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Court of Appeals of the State of New York

People v. Wendel
217 N.Y. 260 (N.Y. 1916) • 111 N.E. 816
Decided Feb 22, 1916

Argued January 24, 1916

261 Decided February 22, 1916 *261

George P. Foulk for appellant.

262 Edward Swann, District Attorney ( Joseph A. Warren and Robert S. Johnstone of counsel), for respondent. *262


The determination of the Appellate Division overruling the defendant's demurrer is appealable to this court. (
People v. Hammerstein, 211 N.Y. 552.)

Counsel for the appellant contends that the amendment of April 17, 1914, made to section 337 of the Public
Health Law does not apply to food in cold storage when the amendment took effect. To give it such application
is to make the amendment retrospective in its operation, and that is contrary to the well-settled rule of statutory
construction. ( Rhodes v. Sperry Hutchinson Co., 193 N.Y. 223.)

As opposed to this contention, the district attorney argues that the defendant's offense, with reference to the
amendment, was wholly prospective. It was not unlawful for the defendant to have the pigs' feet in cold storage
at the time the amendment took effect, and he did not violate the law until several months thereafter. It was not
until the expiration of ten months after November 28, 1913, the date when the defendant first put the pigs, feet
in cold storage, that he violated the law. He then became an offender for keeping in cold storage certain articles
263 of food, which had already been in cold storage *263 for ten months. It was not necessary to make out this
offense that the antecedent period of ten months' storage, or any part thereof, should have been unlawful.

I think the argument of the district attorney is faulty. The allegations of the information against the defendant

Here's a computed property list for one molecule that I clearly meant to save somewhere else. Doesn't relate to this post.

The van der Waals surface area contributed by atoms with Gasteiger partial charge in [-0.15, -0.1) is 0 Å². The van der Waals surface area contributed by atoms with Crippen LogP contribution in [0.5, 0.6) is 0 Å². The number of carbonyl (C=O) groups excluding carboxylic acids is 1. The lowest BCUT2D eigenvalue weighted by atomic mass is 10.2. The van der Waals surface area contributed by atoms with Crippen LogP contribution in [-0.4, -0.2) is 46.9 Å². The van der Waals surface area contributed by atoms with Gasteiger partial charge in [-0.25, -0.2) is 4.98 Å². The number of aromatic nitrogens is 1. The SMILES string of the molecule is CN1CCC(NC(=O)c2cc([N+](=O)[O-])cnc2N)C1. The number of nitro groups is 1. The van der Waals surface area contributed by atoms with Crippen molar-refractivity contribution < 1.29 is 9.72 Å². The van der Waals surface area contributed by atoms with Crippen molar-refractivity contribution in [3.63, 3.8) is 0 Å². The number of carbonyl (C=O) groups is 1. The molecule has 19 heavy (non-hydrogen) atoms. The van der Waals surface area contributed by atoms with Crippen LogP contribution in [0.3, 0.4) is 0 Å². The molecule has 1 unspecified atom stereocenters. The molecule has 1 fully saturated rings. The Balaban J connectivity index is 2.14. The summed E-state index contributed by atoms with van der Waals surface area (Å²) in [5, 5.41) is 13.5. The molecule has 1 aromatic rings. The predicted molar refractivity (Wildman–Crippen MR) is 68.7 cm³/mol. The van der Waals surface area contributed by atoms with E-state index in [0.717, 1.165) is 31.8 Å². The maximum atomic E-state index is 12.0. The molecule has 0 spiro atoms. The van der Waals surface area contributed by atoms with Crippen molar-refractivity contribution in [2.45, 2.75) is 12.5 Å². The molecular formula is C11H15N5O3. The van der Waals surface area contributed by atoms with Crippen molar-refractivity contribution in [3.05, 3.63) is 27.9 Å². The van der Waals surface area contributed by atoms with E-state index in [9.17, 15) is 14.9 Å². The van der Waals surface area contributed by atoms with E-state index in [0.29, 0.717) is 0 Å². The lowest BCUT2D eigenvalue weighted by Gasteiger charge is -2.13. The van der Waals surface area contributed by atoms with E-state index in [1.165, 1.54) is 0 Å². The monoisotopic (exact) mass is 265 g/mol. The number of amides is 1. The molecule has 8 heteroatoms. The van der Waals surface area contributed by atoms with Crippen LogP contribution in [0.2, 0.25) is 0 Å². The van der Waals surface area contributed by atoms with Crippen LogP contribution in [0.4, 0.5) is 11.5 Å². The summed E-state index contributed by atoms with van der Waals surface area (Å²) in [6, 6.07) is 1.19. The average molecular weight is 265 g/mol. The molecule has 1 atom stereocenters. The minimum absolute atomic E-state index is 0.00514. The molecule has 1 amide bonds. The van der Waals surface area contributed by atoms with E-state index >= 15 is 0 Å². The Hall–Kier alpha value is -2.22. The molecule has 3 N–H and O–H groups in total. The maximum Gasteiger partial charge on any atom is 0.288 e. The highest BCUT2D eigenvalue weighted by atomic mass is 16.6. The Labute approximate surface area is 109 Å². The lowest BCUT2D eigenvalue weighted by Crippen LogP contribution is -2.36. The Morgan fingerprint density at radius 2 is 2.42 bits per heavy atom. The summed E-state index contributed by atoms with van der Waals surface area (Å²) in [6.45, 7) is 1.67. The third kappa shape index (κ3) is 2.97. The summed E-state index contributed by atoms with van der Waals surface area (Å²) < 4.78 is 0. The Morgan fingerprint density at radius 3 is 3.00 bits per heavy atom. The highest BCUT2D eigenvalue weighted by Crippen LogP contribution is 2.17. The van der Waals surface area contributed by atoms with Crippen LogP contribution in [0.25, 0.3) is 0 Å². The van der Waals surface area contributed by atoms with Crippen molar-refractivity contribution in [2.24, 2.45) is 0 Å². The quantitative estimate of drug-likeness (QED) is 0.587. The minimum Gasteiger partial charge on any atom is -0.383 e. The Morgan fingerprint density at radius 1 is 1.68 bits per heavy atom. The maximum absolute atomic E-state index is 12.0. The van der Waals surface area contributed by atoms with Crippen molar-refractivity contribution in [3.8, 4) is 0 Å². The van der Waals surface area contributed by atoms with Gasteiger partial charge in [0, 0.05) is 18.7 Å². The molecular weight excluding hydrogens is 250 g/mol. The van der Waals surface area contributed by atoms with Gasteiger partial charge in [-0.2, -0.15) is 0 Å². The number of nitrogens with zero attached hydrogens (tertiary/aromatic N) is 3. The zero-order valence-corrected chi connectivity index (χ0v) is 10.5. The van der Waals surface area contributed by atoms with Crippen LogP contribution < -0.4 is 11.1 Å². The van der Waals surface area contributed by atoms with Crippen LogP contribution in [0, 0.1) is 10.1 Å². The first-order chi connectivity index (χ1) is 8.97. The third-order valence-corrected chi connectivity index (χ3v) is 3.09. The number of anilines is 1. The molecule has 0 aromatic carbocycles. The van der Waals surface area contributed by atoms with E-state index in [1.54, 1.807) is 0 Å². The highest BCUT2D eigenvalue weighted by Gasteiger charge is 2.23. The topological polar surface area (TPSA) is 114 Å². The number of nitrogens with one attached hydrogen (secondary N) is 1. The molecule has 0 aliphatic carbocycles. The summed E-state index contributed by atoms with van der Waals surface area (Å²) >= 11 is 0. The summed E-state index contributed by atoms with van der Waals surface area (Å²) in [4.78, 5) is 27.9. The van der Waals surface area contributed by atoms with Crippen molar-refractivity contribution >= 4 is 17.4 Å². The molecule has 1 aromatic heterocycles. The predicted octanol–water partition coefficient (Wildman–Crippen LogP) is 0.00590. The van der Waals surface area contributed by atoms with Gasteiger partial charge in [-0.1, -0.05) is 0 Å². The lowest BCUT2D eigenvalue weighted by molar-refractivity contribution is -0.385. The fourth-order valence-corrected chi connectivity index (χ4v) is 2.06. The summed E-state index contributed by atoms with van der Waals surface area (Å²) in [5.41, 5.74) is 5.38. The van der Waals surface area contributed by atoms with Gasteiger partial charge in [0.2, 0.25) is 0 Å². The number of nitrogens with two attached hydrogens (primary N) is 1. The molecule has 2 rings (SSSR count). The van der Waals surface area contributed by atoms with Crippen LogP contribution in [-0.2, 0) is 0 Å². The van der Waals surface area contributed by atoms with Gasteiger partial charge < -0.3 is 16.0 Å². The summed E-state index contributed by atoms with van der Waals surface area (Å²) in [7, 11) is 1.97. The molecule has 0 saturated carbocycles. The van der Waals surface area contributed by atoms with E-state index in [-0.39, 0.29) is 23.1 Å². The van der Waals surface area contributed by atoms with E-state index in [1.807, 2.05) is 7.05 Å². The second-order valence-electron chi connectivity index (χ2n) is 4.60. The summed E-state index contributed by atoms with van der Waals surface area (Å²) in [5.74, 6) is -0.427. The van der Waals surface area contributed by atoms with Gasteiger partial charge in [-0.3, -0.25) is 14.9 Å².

are that on the 28th day of November, 1913, he placed the pigs' feet in cold storage and unlawfully kept them
there for a longer period of time than ten calendar months. These facts constituted his offense, and their mere
statement shows that the district attorney is attempting to enforce the amendment retrospectively.

While placing the food in cold storage on November 28, 1913, was entirely lawful, yet under the amendment,
thereafter made to the statute, such storage, continued without any further act on the part of the defendant,
became unlawful. It is not correct to say that the defendant's offense was wholly after the amendment. He could
not have committed the offense at or near the time the information was filed if he had not had the pigs' feet in
cold storage at and prior to the time of the amendment of the statute. Such storage became in the end an integral
part of the defendant's offense, as alleged in the information.

People v. Wendel 111 N.E. 816 (N.Y. 1916)

The court has said: "It is always to be presumed that a law was intended, as is its legitimate office, to furnish a
rule of future action to be applied to cases arising subsequent to its enactment. A law is never to have
retroactive effect, unless its express letter or clearly manifested intention requires that it should have such
effect. If all its language can be satisfied by giving it prospective operation, it should have such operation only."
( N.Y. O.M.R.R. Co. v. Van Horn, 57 N.Y. 473, 477.)

If the legislature had intended that the amendment to section 337 of the Public Health Law should apply to
owners having property in cold storage at the time the amendment took effect, it should have so declared and
264 have provided a reasonable time thereafter for compliance *264 with its provisions. ( Sohn v. Waterson, 17
Wall. 596; Gilbert v. Ackerman, 159 N.Y. 118; Jaehne v. New York, 128 U.S. 189.)

I recommend that the judgment appealed from be reversed, and demurrer to information sustained.

JJ., dissent.

Judgment reversed, etc.